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Comment: (with Eric Helland)
ABSTRACT: We take
advantage of the fortuitous randomization of trial outcome to provide a
strategy to identify the deterrent effect exclusive of incapacitation. We compare the post-sentencing criminal
activity of criminals who were convicted of a strikeable offense with
were tried for a strikeable offense but convicted of a non-strikeable
offense. As a robustness check, we also
make this comparison in states without three strikes laws.
The identification strategy lets us estimate
the deterrent effect non-parametrically using data solely from the
three-strikes era. We find that California’s
strike legislation significantly reduces felony arrest rates among the
criminals with 2 strikes by 17-20 percent.
Comment: (with Dan Klein). The heart of this paper is an
analysis of the written comments that physicians made to the
"consistency argument" (see the paper). We provide all the
comments here as Word documents. The responses are split into
three categories; the comments of challengers
who disputed the consistency argument, the comments
of liberalizers who agreed with the consistency argument, and final comments on the survey made by both
challengers and liberalizers. In the text these are denoted as
"g", "c" and "f" comments respectively.
ABSTRACT: The amended
Food, Drug and Cosmetics Act
requires efficacy certification for a drug’s initial uses (“on-label”),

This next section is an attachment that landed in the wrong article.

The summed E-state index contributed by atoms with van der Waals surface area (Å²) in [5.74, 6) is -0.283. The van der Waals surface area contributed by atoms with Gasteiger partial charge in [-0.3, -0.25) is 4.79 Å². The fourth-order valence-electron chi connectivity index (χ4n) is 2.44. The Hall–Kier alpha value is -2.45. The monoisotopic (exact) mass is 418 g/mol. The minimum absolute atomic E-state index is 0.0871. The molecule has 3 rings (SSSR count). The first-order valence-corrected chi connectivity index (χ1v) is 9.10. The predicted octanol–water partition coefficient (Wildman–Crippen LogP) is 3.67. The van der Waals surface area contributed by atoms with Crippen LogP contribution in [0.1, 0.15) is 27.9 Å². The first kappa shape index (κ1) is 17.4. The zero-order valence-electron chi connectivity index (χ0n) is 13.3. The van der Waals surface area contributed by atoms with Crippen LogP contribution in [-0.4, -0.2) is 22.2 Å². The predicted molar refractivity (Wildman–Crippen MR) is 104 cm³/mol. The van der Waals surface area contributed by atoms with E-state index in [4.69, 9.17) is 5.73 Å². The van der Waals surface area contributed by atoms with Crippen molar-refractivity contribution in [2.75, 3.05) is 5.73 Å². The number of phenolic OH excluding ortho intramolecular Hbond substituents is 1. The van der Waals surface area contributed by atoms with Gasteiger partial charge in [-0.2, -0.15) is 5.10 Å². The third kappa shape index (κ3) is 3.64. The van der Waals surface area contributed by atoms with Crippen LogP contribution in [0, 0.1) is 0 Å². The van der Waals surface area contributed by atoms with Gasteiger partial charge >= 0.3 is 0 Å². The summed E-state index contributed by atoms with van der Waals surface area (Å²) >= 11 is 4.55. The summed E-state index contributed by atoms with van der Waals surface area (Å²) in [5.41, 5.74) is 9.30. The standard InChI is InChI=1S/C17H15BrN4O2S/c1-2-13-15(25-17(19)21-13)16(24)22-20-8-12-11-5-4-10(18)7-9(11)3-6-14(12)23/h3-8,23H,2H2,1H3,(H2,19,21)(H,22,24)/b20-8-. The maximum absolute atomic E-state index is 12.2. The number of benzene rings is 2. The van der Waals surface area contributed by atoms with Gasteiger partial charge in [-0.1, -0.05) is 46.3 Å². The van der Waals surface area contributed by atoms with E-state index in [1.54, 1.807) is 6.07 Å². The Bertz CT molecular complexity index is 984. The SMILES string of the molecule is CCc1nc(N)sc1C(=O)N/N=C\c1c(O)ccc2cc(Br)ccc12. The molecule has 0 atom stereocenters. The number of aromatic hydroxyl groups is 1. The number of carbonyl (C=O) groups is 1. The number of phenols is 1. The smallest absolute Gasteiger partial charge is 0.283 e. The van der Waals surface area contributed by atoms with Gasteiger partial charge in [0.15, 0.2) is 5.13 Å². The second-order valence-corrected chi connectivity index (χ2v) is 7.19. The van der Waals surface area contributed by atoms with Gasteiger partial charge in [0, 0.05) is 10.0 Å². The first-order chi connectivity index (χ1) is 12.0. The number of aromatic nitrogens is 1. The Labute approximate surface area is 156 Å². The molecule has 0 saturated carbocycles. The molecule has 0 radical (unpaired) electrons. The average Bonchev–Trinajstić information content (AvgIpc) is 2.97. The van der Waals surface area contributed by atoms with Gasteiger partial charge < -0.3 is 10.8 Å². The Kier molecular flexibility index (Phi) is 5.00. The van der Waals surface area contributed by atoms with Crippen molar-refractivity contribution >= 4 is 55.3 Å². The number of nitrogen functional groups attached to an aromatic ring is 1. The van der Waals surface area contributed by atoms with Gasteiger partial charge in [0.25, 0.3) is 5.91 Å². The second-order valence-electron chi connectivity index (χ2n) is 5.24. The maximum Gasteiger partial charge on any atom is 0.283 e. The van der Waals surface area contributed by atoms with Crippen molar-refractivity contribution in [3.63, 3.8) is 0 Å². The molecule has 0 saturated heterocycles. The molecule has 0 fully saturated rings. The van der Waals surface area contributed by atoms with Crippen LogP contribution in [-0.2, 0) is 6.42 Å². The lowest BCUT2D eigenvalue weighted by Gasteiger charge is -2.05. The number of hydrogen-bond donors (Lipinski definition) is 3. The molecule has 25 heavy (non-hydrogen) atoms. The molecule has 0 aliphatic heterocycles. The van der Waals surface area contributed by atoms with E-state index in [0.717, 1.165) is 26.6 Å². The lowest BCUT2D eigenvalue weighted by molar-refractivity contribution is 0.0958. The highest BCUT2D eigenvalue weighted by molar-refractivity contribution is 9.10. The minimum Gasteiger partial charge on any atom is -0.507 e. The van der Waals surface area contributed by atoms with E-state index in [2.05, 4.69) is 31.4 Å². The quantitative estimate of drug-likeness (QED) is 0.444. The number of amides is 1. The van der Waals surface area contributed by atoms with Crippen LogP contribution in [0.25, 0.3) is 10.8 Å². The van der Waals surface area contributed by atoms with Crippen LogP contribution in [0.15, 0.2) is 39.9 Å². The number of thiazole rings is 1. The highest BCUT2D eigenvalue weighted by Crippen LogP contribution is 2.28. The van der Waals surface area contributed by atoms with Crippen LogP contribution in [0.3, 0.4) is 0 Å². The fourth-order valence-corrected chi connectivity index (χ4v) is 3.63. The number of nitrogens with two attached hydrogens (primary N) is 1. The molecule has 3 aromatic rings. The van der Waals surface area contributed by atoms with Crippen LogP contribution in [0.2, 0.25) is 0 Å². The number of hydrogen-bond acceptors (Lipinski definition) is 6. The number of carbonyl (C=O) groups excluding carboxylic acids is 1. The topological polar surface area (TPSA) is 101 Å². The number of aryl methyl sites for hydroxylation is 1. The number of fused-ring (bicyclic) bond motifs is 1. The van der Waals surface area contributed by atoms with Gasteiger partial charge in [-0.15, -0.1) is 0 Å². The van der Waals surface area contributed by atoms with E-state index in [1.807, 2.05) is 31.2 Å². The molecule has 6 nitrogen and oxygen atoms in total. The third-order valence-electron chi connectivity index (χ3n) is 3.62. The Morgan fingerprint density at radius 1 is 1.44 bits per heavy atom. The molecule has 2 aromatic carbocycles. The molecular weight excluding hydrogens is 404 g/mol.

does not require certification before physicians may prescribe the drug
subsequent uses (“off-label”). Does it
make sense to require FDA efficacy certification for new drugs but not
uses of old drugs? Using a sequential
online survey we carried on a “virtual conversation” with some 500
physicians. The survey asked whether
efficacy requirements should be imposed on off-label uses; almost all
physicians said no. It asked whether the
efficacy requirements for initial uses should be dropped,
and most physicians said no. We then asked
respondents whether opposing
efficacy requirements in one case but not the other involved an
inconsistency. In response, we received
hundreds of written commentaries. We
and discuss these commentaries with an eye to understanding how the
market certifies off-label drug uses and how this compares to FDA
certification. Does off-label medicine
suggest that efficacy
requirements should be placed on new uses of old drugs?
Does it suggest that efficacy requirements on
new drugs should be lifted?